Partisanship runs deep in America.
We’ve self-organized so our neighbors, friends and social media agree with us, and we gravitate voices who are increasingly vitriolic towards those who don’t. Is it any wonder our empathy muscles have gone into atrophy?
But we might be on the precipice of a new era. Last week, the United States elected a new commander-in-chief who is less shouty and divisive. Joe Biden leaned into this brand during his first speech as president-elect Saturday, declared that now "is the time to heal."
The clean energy sector is not immune to divisions. So let the healing process begin — starting with our own house.
The clean energy divide: the pragmatists versus the enviros
A rift is deepening within the clean energy sectors: those who advocate for steady, incremental change; and those who demand urgent transformational change. For lack of more precise terms, I’ll dub these two camps "pragmatists" and “environmentalists," aka "enviros."
Enviros have long been marginalized by the powers that be, labeled as elitist, unreasonable and/or not understanding how the system works. I’d expect that from incumbent energy forces, and I’m disheartened to hear the extent to which these judgments have infiltrated clean energy spaces.
With increasing frequency, I hear clean energy and corporate sustainability professionals publicly dismiss enviros, implying they have an ax to grind against big business, big agriculture, big oil — as though environmentalists are irrational, rather than responding to decades of corporate malfeasances that allowed an elite few to profit through unsustainable extraction and a disregard for the communities they affect.
We need environmentalists to be unflinchingly clear on what is needed to have a chance at a safe climate future.
This despite the fact that big green groups, from Sierra Club to Greenpeace to the Natural Resources Defense Council, regularly produce rigorously researched and prescient reports that often foreshadow where mainstream thinking follows.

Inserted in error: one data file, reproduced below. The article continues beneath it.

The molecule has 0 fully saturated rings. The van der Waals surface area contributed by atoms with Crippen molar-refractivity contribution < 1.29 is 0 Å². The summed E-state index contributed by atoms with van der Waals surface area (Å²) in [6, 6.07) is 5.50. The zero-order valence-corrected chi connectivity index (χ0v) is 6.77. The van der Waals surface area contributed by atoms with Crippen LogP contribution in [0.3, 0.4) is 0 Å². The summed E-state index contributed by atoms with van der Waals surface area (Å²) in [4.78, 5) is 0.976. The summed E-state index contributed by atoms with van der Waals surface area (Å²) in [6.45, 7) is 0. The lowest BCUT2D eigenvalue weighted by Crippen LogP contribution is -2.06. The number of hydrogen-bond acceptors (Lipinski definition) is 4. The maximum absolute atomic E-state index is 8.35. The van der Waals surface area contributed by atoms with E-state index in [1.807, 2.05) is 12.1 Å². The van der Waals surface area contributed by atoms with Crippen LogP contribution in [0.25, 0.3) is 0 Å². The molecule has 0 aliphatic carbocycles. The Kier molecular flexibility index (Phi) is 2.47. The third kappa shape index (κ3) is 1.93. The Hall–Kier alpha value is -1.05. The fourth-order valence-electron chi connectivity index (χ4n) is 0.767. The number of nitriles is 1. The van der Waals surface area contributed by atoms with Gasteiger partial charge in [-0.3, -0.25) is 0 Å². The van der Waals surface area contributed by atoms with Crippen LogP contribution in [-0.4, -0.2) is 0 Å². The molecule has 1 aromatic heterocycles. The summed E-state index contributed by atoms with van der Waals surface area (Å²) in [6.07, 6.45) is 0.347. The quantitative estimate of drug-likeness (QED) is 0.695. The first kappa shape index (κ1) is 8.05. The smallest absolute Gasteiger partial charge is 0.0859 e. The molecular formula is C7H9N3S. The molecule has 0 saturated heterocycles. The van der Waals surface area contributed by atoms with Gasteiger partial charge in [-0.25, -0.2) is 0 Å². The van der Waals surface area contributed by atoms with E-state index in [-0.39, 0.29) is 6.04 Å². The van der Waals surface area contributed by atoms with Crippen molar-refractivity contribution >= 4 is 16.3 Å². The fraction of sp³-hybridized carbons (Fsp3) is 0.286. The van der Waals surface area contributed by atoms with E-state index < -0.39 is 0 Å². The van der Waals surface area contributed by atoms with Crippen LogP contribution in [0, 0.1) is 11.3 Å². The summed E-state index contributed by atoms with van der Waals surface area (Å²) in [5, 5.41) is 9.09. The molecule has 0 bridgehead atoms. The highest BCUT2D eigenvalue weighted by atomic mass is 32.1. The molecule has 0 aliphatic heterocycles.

Likewise, I’ve seen environmental organizations categorically demonize pragmatists, despite ultimately wanting the same thing: a safe climate future. Of course, fringe enviro groups peddle misinformation and anger, but they are truly the minority. Defining the group by its outliers is how we got into this partisan mess in the first place. We can do better.
The importance of a moral compass
Here’s the thing: Enviros are usually right. The pure moral compass isn’t about being holier than thou; it’s because physics is poor at compromises.
Corporations often look at the demands of climate activists and call them unreasonable, pointing to the speed of adoption of technologies and development of markets. But enviros are in no better position to change the rules of climate change than the Lorax was to change the ecosystem needs of the truffala tree.
We need environmentalists to be unflinchingly clear on what is needed to have a chance at a safe climate future. And it will feel unreasonable, because in reality we need to move unreasonably quickly to get to where we’re going.
Let's be more than the sum of our parts
The Biden administration has the most bullish climate plan America has seen, and the clean energy sector is about to be thrust into the limelight.
Instead of infighting, clean energy factions should use this moment to push and pull each other towards rapid decarbonization. Enviros aren’t an impediment; they’re an asset. They provide a guiding light to push all companies and communities to do more, to move faster and to never pretend half measures are complete solutions. They provide cover for politicians to be ambitious. And they remind all of us that anything less than a holistic solution isn’t a solution.
After all, if we can’t heal the fissures separating us from those working towards the same goals as us, what chance do we have of healing anything else?
This essay first appeared in GreenBiz's newsletter Energy Weekly, running Thursdays. Subscribe here.